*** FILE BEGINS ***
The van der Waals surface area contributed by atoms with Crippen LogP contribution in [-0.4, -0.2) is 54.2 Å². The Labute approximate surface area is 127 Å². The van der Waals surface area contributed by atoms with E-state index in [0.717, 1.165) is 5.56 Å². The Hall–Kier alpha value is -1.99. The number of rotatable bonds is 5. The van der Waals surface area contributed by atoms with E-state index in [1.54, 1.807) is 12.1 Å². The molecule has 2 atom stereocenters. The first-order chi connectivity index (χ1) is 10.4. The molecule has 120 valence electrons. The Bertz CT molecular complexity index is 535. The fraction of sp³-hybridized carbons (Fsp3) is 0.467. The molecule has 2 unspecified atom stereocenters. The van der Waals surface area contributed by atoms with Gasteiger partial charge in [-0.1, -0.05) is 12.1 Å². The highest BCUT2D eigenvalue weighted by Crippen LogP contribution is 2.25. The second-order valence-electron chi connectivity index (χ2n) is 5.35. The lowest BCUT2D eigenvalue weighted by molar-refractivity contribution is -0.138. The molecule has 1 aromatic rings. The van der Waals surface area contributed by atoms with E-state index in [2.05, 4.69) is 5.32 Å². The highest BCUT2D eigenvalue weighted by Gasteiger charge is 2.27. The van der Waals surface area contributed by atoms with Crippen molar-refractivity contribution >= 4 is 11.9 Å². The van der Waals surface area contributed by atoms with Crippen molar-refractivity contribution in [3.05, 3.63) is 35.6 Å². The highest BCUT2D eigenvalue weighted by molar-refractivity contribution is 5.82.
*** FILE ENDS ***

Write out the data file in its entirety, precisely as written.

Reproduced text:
The van der Waals surface area contributed by atoms with Crippen LogP contribution in [-0.4, -0.2) is 54.2 Å². The Labute approximate surface area is 127 Å². The van der Waals surface area contributed by atoms with E-state index in [0.717, 1.165) is 5.56 Å². The Hall–Kier alpha value is -1.99. The number of rotatable bonds is 5. The van der Waals surface area contributed by atoms with E-state index in [1.54, 1.807) is 12.1 Å². The molecule has 2 atom stereocenters. The first-order chi connectivity index (χ1) is 10.4. The molecule has 120 valence electrons. The Bertz CT molecular complexity index is 535. The fraction of sp³-hybridized carbons (Fsp3) is 0.467. The molecule has 2 unspecified atom stereocenters. The van der Waals surface area contributed by atoms with Gasteiger partial charge in [-0.1, -0.05) is 12.1 Å². The highest BCUT2D eigenvalue weighted by Crippen LogP contribution is 2.25. The second-order valence-electron chi connectivity index (χ2n) is 5.35. The lowest BCUT2D eigenvalue weighted by molar-refractivity contribution is -0.138. The molecule has 1 aromatic rings. The van der Waals surface area contributed by atoms with E-state index in [2.05, 4.69) is 5.32 Å². The highest BCUT2D eigenvalue weighted by Gasteiger charge is 2.27. The van der Waals surface area contributed by atoms with Crippen molar-refractivity contribution >= 4 is 11.9 Å². The van der Waals surface area contributed by atoms with Crippen molar-refractivity contribution in [3.05, 3.63) is 35.6 Å². The highest BCUT2D eigenvalue weighted by molar-refractivity contribution is 5.82.